I walked without knowing where I was going for a while, shaken but trying in spite what had just happened to remain lucid and rational.
The good news was that I was now sure I wasn’t crazy, the bad news was that the others were.
What I had also learned is that this was perhaps a case of… (what was the expression poor Chunk had used? Oh! Yes:) mental manipulation, and the identity photos strangely seemed to have a connection.
But how could I be sure? And how would I find the link between Chunk’s case and my family’s?
The answer came to me suddenly, without warning, as if it had been written in a book:
My parents and my sister had also had identity photos taken.
My mother and father needed some to renew their passports – I remembered that now – and Julie needed one for her school bus card. And that afternoon, I bet you’ll never guess guys, all three of them, each on their own, had planned to visit the photo booth in the shopping centre…
My head was spinning as if I was stuck between Jim and Will on the crazy merry-go-round in Something Wicked This Way Comes. However, at the same time, I felt excitement come over me. I had the feeling that the pieces of a giant mysterious puzzle were slowly coming into place and that I had a role to play in it.
I made myself breathe slowly, to calm the fever invading me, and, a few moments later, I decided I would risk going back to my house to check out my theory.
I had no other choice. If the photo booth was the cause – and, in a way, I was hoping it was the cause – the proof of its wrongdoing would be somewhere on a piece of furniture, in my living or dining room.
I ran towards my house only to stop, out of breath, in front of the garden gate.
It was almost night-time now and my parents, generally, are not night-owls. The living room’s light was peeking through the closed curtains. Hidden behind the hedge, I patiently waited for it to be turned off. Then, sly as a fox, I made my way towards the front door. It was locked, of course, but that did not stop me: I always keep a copy of the key with me, attached to a carabiner.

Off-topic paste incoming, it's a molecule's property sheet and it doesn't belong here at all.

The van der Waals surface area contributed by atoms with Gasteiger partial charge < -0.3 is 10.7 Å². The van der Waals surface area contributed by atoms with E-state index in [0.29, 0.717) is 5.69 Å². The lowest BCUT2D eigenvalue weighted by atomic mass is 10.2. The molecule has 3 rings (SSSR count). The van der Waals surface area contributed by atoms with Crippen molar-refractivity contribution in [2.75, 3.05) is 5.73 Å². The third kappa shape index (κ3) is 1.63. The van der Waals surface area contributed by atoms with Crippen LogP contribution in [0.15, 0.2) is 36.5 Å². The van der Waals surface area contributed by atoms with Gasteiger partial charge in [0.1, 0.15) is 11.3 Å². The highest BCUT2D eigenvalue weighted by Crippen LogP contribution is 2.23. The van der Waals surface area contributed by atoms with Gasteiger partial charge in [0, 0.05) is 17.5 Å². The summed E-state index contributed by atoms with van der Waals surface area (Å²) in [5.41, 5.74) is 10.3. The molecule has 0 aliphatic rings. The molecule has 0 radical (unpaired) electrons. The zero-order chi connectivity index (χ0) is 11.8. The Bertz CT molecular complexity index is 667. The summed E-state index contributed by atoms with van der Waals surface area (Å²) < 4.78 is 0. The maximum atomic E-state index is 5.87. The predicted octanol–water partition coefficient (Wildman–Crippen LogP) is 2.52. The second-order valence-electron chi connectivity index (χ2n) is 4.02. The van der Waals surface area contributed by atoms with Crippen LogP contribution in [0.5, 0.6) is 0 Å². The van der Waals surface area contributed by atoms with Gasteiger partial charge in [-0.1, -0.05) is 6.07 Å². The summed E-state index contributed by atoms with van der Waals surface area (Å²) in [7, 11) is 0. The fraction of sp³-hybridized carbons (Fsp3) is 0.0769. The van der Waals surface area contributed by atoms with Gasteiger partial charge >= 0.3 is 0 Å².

A few lock squeaks later, I was in the living room, groping my way through the dark, looking for the chest of drawers. My knee found it before I did, bumping violently on the hard wood. I stifled a volley of swear words, that don’t need to be repeated to you, and my hands found the drawer. I opened it and took out the flashlight my mother always kept in there.
Guided by the beam of light, I began a thorough search of the room, but I did not have to look for long: it was right there, in front of me, left on the coffee table, the incriminating evidence.
I seized the three series of identity photos and shined my light on them, studying each face with feverish attention.
My suspicions were vividly confirmed: my family’s pictures showed the same transformation as my buddy Chunk’s. On the first picture their expression was neutral, almost stern, and appropriate for any shot that you know will someday end up in the hands of a customs officer or a bus driver. But as for the other pictures, yes, all the other ones, there was – in the look and in the facial features – a progressive and terrifying descent into alienation.
(Go to PART 12)